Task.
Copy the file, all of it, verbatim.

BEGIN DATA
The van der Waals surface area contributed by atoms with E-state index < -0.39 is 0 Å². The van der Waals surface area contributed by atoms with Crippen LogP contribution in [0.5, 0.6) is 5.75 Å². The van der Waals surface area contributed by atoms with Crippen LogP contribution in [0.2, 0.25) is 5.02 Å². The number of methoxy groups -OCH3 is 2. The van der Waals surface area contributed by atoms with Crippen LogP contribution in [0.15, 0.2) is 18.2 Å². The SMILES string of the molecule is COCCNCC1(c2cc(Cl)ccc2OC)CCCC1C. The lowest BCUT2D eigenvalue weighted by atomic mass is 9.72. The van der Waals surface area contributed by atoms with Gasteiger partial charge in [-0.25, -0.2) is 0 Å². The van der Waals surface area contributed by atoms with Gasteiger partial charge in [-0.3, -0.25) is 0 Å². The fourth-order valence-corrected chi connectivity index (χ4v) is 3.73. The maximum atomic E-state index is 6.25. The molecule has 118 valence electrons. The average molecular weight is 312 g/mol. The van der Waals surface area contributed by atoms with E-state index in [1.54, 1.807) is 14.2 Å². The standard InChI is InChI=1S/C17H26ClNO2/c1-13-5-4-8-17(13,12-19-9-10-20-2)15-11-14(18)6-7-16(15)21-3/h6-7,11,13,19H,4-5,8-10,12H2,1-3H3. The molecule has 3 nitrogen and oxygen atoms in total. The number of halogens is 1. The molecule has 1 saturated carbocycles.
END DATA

The van der Waals surface area contributed by atoms with E-state index < -0.39 is 0 Å². The van der Waals surface area contributed by atoms with Crippen LogP contribution in [0.5, 0.6) is 5.75 Å². The van der Waals surface area contributed by atoms with Crippen LogP contribution in [0.2, 0.25) is 5.02 Å². The number of methoxy groups -OCH3 is 2. The van der Waals surface area contributed by atoms with Crippen LogP contribution in [0.15, 0.2) is 18.2 Å². The SMILES string of the molecule is COCCNCC1(c2cc(Cl)ccc2OC)CCCC1C. The lowest BCUT2D eigenvalue weighted by atomic mass is 9.72. The van der Waals surface area contributed by atoms with Gasteiger partial charge in [-0.25, -0.2) is 0 Å². The van der Waals surface area contributed by atoms with Gasteiger partial charge in [-0.3, -0.25) is 0 Å². The fourth-order valence-corrected chi connectivity index (χ4v) is 3.73. The maximum atomic E-state index is 6.25. The molecule has 118 valence electrons. The average molecular weight is 312 g/mol. The van der Waals surface area contributed by atoms with E-state index in [1.54, 1.807) is 14.2 Å². The standard InChI is InChI=1S/C17H26ClNO2/c1-13-5-4-8-17(13,12-19-9-10-20-2)15-11-14(18)6-7-16(15)21-3/h6-7,11,13,19H,4-5,8-10,12H2,1-3H3. The molecule has 3 nitrogen and oxygen atoms in total. The number of halogens is 1. The molecule has 1 saturated carbocycles.